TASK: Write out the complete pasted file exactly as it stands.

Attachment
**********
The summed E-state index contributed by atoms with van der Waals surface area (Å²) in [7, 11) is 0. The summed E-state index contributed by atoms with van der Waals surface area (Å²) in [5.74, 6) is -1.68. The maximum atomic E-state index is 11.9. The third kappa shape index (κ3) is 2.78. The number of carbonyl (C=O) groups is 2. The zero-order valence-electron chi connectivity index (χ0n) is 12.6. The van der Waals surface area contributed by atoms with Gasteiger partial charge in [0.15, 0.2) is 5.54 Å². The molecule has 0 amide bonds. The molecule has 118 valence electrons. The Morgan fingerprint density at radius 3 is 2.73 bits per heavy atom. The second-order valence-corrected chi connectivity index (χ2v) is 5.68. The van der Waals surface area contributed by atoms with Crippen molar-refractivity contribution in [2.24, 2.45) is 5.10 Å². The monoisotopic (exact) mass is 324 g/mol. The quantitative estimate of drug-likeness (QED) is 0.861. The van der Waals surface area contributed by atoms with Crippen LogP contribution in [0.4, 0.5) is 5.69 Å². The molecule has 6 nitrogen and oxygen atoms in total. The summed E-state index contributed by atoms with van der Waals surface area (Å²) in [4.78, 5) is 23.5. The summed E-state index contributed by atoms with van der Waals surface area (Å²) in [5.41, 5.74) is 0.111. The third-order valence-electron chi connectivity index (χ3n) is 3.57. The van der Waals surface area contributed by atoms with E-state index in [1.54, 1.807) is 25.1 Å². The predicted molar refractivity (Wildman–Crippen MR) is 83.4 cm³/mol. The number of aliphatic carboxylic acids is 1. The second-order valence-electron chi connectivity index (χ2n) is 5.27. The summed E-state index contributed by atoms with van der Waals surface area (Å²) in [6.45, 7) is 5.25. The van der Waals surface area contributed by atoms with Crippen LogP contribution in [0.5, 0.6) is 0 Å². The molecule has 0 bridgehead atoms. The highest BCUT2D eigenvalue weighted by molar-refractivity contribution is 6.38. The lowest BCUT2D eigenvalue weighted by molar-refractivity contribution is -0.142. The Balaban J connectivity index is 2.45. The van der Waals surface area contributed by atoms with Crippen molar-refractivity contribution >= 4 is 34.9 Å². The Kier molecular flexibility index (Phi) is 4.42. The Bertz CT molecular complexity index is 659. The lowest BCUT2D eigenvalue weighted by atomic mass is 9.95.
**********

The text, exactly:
The summed E-state index contributed by atoms with van der Waals surface area (Å²) in [7, 11) is 0. The summed E-state index contributed by atoms with van der Waals surface area (Å²) in [5.74, 6) is -1.68. The maximum atomic E-state index is 11.9. The third kappa shape index (κ3) is 2.78. The number of carbonyl (C=O) groups is 2. The zero-order valence-electron chi connectivity index (χ0n) is 12.6. The van der Waals surface area contributed by atoms with Gasteiger partial charge in [0.15, 0.2) is 5.54 Å². The molecule has 0 amide bonds. The molecule has 118 valence electrons. The Morgan fingerprint density at radius 3 is 2.73 bits per heavy atom. The second-order valence-corrected chi connectivity index (χ2v) is 5.68. The van der Waals surface area contributed by atoms with Crippen molar-refractivity contribution in [2.24, 2.45) is 5.10 Å². The monoisotopic (exact) mass is 324 g/mol. The quantitative estimate of drug-likeness (QED) is 0.861. The van der Waals surface area contributed by atoms with Crippen LogP contribution in [0.4, 0.5) is 5.69 Å². The molecule has 6 nitrogen and oxygen atoms in total. The summed E-state index contributed by atoms with van der Waals surface area (Å²) in [4.78, 5) is 23.5. The summed E-state index contributed by atoms with van der Waals surface area (Å²) in [5.41, 5.74) is 0.111. The third-order valence-electron chi connectivity index (χ3n) is 3.57. The van der Waals surface area contributed by atoms with E-state index in [1.54, 1.807) is 25.1 Å². The predicted molar refractivity (Wildman–Crippen MR) is 83.4 cm³/mol. The number of aliphatic carboxylic acids is 1. The second-order valence-electron chi connectivity index (χ2n) is 5.27. The summed E-state index contributed by atoms with van der Waals surface area (Å²) in [6.45, 7) is 5.25. The van der Waals surface area contributed by atoms with Crippen LogP contribution in [0.5, 0.6) is 0 Å². The molecule has 0 bridgehead atoms. The highest BCUT2D eigenvalue weighted by molar-refractivity contribution is 6.38. The lowest BCUT2D eigenvalue weighted by molar-refractivity contribution is -0.142. The Balaban J connectivity index is 2.45. The van der Waals surface area contributed by atoms with Crippen molar-refractivity contribution >= 4 is 34.9 Å². The Kier molecular flexibility index (Phi) is 4.42. The Bertz CT molecular complexity index is 659. The lowest BCUT2D eigenvalue weighted by atomic mass is 9.95.